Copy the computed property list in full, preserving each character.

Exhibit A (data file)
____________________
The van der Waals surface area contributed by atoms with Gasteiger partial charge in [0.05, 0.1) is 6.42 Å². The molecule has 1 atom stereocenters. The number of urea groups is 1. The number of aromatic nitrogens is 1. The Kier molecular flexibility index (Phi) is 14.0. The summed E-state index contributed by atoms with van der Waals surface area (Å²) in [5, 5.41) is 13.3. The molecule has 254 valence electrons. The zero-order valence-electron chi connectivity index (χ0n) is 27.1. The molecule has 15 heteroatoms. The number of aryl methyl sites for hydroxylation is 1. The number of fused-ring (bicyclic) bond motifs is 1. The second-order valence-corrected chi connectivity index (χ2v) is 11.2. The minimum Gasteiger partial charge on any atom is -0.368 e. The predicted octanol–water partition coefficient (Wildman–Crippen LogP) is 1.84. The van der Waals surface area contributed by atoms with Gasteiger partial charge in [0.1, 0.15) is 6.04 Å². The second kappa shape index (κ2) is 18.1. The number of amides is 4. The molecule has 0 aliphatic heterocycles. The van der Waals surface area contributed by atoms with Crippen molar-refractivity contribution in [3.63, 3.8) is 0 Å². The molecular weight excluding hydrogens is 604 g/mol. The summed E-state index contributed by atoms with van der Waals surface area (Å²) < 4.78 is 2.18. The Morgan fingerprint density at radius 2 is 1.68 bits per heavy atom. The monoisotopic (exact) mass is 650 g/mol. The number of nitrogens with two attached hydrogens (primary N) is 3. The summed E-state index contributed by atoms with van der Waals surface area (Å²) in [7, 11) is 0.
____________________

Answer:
The van der Waals surface area contributed by atoms with Gasteiger partial charge in [0.05, 0.1) is 6.42 Å². The molecule has 1 atom stereocenters. The number of urea groups is 1. The number of aromatic nitrogens is 1. The Kier molecular flexibility index (Phi) is 14.0. The summed E-state index contributed by atoms with van der Waals surface area (Å²) in [5, 5.41) is 13.3. The molecule has 254 valence electrons. The zero-order valence-electron chi connectivity index (χ0n) is 27.1. The molecule has 15 heteroatoms. The number of aryl methyl sites for hydroxylation is 1. The number of fused-ring (bicyclic) bond motifs is 1. The second-order valence-corrected chi connectivity index (χ2v) is 11.2. The minimum Gasteiger partial charge on any atom is -0.368 e. The predicted octanol–water partition coefficient (Wildman–Crippen LogP) is 1.84. The van der Waals surface area contributed by atoms with Gasteiger partial charge in [0.1, 0.15) is 6.04 Å². The second kappa shape index (κ2) is 18.1. The number of amides is 4. The molecule has 0 aliphatic heterocycles. The van der Waals surface area contributed by atoms with Crippen molar-refractivity contribution in [3.63, 3.8) is 0 Å². The molecular weight excluding hydrogens is 604 g/mol. The summed E-state index contributed by atoms with van der Waals surface area (Å²) < 4.78 is 2.18. The Morgan fingerprint density at radius 2 is 1.68 bits per heavy atom. The monoisotopic (exact) mass is 650 g/mol. The number of nitrogens with two attached hydrogens (primary N) is 3. The summed E-state index contributed by atoms with van der Waals surface area (Å²) in [7, 11) is 0.